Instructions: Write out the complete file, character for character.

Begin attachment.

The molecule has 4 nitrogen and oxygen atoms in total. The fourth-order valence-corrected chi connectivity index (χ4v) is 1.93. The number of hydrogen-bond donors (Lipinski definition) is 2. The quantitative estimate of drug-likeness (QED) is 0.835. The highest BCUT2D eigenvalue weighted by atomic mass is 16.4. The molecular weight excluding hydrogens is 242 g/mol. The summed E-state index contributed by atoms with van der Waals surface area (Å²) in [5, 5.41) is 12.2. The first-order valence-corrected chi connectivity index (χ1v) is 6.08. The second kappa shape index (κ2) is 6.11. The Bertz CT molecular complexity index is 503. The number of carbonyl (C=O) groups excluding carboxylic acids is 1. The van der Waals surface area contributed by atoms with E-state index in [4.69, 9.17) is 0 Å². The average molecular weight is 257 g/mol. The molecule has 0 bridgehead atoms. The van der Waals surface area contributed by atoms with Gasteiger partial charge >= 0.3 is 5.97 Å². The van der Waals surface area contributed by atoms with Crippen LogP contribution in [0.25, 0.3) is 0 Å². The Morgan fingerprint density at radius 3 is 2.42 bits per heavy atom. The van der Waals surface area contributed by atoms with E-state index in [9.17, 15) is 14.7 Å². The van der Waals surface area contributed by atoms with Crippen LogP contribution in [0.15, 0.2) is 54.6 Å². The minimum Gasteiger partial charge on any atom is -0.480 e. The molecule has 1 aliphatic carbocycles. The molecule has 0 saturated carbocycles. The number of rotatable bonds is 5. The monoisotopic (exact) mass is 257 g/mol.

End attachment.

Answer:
The molecule has 4 nitrogen and oxygen atoms in total. The fourth-order valence-corrected chi connectivity index (χ4v) is 1.93. The number of hydrogen-bond donors (Lipinski definition) is 2. The quantitative estimate of drug-likeness (QED) is 0.835. The highest BCUT2D eigenvalue weighted by atomic mass is 16.4. The molecular weight excluding hydrogens is 242 g/mol. The summed E-state index contributed by atoms with van der Waals surface area (Å²) in [5, 5.41) is 12.2. The first-order valence-corrected chi connectivity index (χ1v) is 6.08. The second kappa shape index (κ2) is 6.11. The Bertz CT molecular complexity index is 503. The number of carbonyl (C=O) groups excluding carboxylic acids is 1. The van der Waals surface area contributed by atoms with E-state index in [4.69, 9.17) is 0 Å². The average molecular weight is 257 g/mol. The molecule has 0 bridgehead atoms. The van der Waals surface area contributed by atoms with Gasteiger partial charge >= 0.3 is 5.97 Å². The van der Waals surface area contributed by atoms with Crippen LogP contribution in [0.25, 0.3) is 0 Å². The Morgan fingerprint density at radius 3 is 2.42 bits per heavy atom. The van der Waals surface area contributed by atoms with E-state index in [9.17, 15) is 14.7 Å². The van der Waals surface area contributed by atoms with Crippen LogP contribution in [0.15, 0.2) is 54.6 Å². The minimum Gasteiger partial charge on any atom is -0.480 e. The molecule has 1 aliphatic carbocycles. The molecule has 0 saturated carbocycles. The number of rotatable bonds is 5. The monoisotopic (exact) mass is 257 g/mol.